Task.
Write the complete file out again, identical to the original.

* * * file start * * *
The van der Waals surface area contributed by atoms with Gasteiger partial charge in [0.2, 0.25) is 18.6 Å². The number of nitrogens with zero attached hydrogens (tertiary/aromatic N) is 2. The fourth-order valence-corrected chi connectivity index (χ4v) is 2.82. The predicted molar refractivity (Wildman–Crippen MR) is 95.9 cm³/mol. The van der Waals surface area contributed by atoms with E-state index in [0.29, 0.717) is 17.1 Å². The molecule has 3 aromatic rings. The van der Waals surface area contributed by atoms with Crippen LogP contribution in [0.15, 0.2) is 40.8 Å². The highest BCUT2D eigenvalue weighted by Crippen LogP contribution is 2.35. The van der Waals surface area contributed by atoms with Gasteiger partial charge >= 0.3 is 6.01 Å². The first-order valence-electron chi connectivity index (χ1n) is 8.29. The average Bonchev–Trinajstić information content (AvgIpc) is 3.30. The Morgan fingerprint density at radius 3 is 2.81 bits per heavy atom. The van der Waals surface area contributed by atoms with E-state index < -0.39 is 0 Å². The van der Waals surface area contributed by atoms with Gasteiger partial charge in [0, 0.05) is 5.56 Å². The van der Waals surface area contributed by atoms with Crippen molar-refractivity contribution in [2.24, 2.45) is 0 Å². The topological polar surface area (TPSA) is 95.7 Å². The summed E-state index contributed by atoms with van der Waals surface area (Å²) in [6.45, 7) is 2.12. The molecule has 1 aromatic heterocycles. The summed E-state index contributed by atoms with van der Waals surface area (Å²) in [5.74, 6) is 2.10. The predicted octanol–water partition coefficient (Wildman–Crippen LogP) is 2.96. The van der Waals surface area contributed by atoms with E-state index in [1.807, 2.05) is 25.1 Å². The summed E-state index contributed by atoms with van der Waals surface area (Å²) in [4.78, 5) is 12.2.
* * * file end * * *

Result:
The van der Waals surface area contributed by atoms with Gasteiger partial charge in [0.2, 0.25) is 18.6 Å². The number of nitrogens with zero attached hydrogens (tertiary/aromatic N) is 2. The fourth-order valence-corrected chi connectivity index (χ4v) is 2.82. The predicted molar refractivity (Wildman–Crippen MR) is 95.9 cm³/mol. The van der Waals surface area contributed by atoms with E-state index in [0.29, 0.717) is 17.1 Å². The molecule has 3 aromatic rings. The van der Waals surface area contributed by atoms with Crippen LogP contribution in [0.15, 0.2) is 40.8 Å². The highest BCUT2D eigenvalue weighted by Crippen LogP contribution is 2.35. The van der Waals surface area contributed by atoms with Gasteiger partial charge >= 0.3 is 6.01 Å². The first-order valence-electron chi connectivity index (χ1n) is 8.29. The average Bonchev–Trinajstić information content (AvgIpc) is 3.30. The Morgan fingerprint density at radius 3 is 2.81 bits per heavy atom. The van der Waals surface area contributed by atoms with E-state index < -0.39 is 0 Å². The van der Waals surface area contributed by atoms with Gasteiger partial charge in [0, 0.05) is 5.56 Å². The van der Waals surface area contributed by atoms with Crippen molar-refractivity contribution in [2.24, 2.45) is 0 Å². The topological polar surface area (TPSA) is 95.7 Å². The summed E-state index contributed by atoms with van der Waals surface area (Å²) in [6.45, 7) is 2.12. The molecule has 1 aromatic heterocycles. The summed E-state index contributed by atoms with van der Waals surface area (Å²) in [5.74, 6) is 2.10. The predicted octanol–water partition coefficient (Wildman–Crippen LogP) is 2.96. The van der Waals surface area contributed by atoms with E-state index in [1.807, 2.05) is 25.1 Å². The summed E-state index contributed by atoms with van der Waals surface area (Å²) in [4.78, 5) is 12.2.